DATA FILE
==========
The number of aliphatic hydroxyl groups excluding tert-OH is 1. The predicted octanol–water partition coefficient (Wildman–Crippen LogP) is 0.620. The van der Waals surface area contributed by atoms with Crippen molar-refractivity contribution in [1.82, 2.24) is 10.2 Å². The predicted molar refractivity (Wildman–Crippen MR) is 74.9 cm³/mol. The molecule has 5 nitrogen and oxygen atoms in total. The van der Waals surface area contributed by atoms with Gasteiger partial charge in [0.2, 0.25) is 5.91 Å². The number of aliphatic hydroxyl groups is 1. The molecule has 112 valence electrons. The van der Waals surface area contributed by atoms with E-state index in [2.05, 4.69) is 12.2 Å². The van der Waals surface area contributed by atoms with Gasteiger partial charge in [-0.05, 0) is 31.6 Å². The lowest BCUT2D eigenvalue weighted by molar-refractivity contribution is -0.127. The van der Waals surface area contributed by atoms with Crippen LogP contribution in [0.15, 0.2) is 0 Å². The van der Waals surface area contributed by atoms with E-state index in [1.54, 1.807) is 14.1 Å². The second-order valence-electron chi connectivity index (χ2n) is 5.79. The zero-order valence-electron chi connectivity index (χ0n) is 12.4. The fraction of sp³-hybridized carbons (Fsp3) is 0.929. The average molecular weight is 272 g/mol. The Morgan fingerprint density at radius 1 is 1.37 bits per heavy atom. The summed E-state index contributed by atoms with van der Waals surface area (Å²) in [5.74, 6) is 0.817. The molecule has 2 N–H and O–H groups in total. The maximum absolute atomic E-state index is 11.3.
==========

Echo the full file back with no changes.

The number of aliphatic hydroxyl groups excluding tert-OH is 1. The predicted octanol–water partition coefficient (Wildman–Crippen LogP) is 0.620. The van der Waals surface area contributed by atoms with Crippen molar-refractivity contribution in [1.82, 2.24) is 10.2 Å². The predicted molar refractivity (Wildman–Crippen MR) is 74.9 cm³/mol. The molecule has 5 nitrogen and oxygen atoms in total. The van der Waals surface area contributed by atoms with Gasteiger partial charge in [0.2, 0.25) is 5.91 Å². The number of aliphatic hydroxyl groups is 1. The molecule has 112 valence electrons. The van der Waals surface area contributed by atoms with E-state index in [2.05, 4.69) is 12.2 Å². The van der Waals surface area contributed by atoms with Gasteiger partial charge in [-0.05, 0) is 31.6 Å². The lowest BCUT2D eigenvalue weighted by molar-refractivity contribution is -0.127. The van der Waals surface area contributed by atoms with Crippen LogP contribution in [0.15, 0.2) is 0 Å². The van der Waals surface area contributed by atoms with E-state index in [1.54, 1.807) is 14.1 Å². The second-order valence-electron chi connectivity index (χ2n) is 5.79. The zero-order valence-electron chi connectivity index (χ0n) is 12.4. The fraction of sp³-hybridized carbons (Fsp3) is 0.929. The average molecular weight is 272 g/mol. The Morgan fingerprint density at radius 1 is 1.37 bits per heavy atom. The summed E-state index contributed by atoms with van der Waals surface area (Å²) in [5.74, 6) is 0.817. The molecule has 2 N–H and O–H groups in total. The maximum absolute atomic E-state index is 11.3.